It’s showtime or not


In this Nov. 15, 2019 file photo, Los Angeles Lakers forward LeBron James dunks against Sacramento Kings forward Nemanja Bjelica during the first half of an NBA game in California. (AP)

Los Angeles Lakers’ LeBron James pushed the ball hard toward their frontcourt, eluding a phalanx of defenders before posterizing Sacramento Kings forward Nemanja Bjelica with his monster dunk.

The crowd went wild.

That would be the normal reaction of spectators at the Staples Center. However, with the National Basketball Association and other sports considering returning to play in empty stadiums at these no ordinary times, the sound of the roaring crowd will be greatly missed.

While we can still watch these exciting games at the comforts of our home, sports enthusiasts that Saipan Tribune polled believe this temporary (we hope) setup will make a big impact in the games and those that play them, as both thrive with the adoring and sometimes, borderline fanatic crowd in tow.

“From my perspective, because we can watch live from Saipan, I don’t think it will have much impact for those that watch it on television. Although they are professional athletes and do so much good in the communities, they play to entertain fans,” said Preston Basa, a perennial member of the CNMI Men’s National Basketball Team and head coach of Marianas High School.

“Will we be entertained? Of course! The issue for me is whether or not the athletes are willing to do it. Yes, they make millions, however, they are human beings with families and loved ones. It is still a risk for them to sacrifice their health and potentially affecting their families in order to play to entertain those that are staying at home to avoid the spread of the disease. If players are willing to do so, I support it. I have always been a fan of sports and enjoy watching the best of the best compete,” Basa added.

Kaia Travilla, who plays for Mt. Carmel High School and Rollers Basketball Club, said that athletes may have special skills and are physical fitter than normal people, but that does not guarantee they won’t be affected by the coronavirus.

“I don’t think it’s a good idea right now given that the players aren’t immune to the virus and they could be affected at any time, regardless if there are fans around or not. This temporary setup might also upset others that agree to keep social distancing between everyone,” Travilla said.

“However, if they will still go through with live games, I think people would still watch because sports is a big thing,” she added.

Alvin Alvarez, who serves as game announcer in various basketball leagues on island, witnessed how spectators boost the players’ morale and playing sans the fans, he thinks, will affect the quality of matches.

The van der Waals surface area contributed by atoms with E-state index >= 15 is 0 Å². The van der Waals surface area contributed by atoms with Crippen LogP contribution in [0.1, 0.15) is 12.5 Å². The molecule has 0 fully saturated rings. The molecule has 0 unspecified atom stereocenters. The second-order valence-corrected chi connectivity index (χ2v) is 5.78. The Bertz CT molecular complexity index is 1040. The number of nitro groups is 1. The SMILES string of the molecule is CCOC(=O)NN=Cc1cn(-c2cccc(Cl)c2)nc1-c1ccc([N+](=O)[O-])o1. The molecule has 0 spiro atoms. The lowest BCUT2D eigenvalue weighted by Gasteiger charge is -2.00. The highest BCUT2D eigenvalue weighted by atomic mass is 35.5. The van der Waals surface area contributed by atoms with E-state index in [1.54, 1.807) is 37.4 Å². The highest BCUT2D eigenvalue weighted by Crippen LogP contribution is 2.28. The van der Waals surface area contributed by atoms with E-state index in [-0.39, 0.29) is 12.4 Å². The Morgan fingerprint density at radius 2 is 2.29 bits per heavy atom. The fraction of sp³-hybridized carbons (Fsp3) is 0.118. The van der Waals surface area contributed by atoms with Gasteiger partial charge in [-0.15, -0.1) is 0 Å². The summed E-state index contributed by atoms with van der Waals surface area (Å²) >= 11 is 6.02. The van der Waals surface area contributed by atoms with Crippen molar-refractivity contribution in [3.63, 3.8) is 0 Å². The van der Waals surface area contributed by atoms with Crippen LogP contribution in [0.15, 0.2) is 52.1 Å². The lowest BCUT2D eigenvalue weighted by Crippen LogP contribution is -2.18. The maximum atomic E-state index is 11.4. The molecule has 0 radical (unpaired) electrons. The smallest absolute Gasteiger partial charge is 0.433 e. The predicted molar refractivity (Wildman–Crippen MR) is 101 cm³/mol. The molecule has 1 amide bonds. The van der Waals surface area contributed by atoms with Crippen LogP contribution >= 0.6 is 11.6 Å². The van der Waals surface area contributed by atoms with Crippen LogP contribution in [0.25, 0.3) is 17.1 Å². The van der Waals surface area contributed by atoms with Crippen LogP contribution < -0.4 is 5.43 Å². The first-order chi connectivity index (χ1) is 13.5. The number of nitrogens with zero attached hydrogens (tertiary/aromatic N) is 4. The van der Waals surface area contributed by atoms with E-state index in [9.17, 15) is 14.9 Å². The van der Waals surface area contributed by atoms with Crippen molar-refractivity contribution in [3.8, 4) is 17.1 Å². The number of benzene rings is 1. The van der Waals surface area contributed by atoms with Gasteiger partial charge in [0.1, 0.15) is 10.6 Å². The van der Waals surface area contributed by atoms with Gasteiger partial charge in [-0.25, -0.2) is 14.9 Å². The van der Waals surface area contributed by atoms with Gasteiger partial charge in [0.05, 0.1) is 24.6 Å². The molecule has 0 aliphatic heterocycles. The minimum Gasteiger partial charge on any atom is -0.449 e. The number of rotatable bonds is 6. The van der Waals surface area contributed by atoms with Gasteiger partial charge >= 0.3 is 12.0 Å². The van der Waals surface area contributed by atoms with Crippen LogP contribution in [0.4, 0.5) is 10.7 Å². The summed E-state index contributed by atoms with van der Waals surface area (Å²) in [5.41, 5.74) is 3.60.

“Players are endeared to their fans because of their showmanship, for one. Players then are pumped up to see the crowd cheering for them. Without the spectators to motivate them, their game will definitely be different. It’s not a live game without live fans,” Alvarez said.

If a small group of spectators is frowned upon, what if there’s totally none?

“This will certainly be a different feeling for fans such as myself seeing a crowd-less sports arena. I believe even the athletes will feel different playing without having the crowd to feed off energy and excitement from. In fact, it might feel like regular pick up games for them. But if this is a temporary solution to be able to see our favorite athletes playing again or even better have the misplaced workers getting back their jobs, then this would be a great idea and I am all for it,” said Clint Albert, a league organizer.

Meanwhile, when Bundesliga (professional football league in Germany) returned to action last weekend and featured the then highly anticipated duel between Union Berlin and Bayern Munich, the Stadium at the Old Forester’s House was without fans, who are known for shouting at the top of their lungs every game. At the pitch, goals were celebrated with lonely gestures such as reluctant fist bumps and elbow touches.

In another stadium, acting on impulse, Hertha Berlin players hugged after scoring a goal in their 3-0 win over Hoffenheim. After the match, league officials announced that teams will be reminded anew to observe safety guidelines, including avoiding group celebrations.

These scenarios on and off the pitch are what make a soccer game a religion for fans and players alike, according to MP United Football Club technical director Norman Del Rosario.

“Sports stadiums are curious places, especially for soccer. They are architectural wonder, though a handful take the breath away: the Stadium of Light in Lisbon, where Benfica’s eagle flies around the field before each game; Tottenham’s new home, still with that new paint feel. What lifts them, what makes them feel special, is the history etched into the walls, and the people that fill their stands. They come to life,” Del Rosario said.

“The presence of fans transforms these places into something that makes the heart soar, and it transforms the games those fans come to watch. There is no point playing soccer again until people are allowed in to watch it. Football without fans is nothing, literally applies more now than ever,” he added.

Roselyn Monroyo | Reporter
Roselyn Monroyo is the sports reporter of Saipan Tribune. She has been covering sports competitions for more than two decades. She is a basketball fan and learned to write baseball and football stories when she came to Saipan in 2005.
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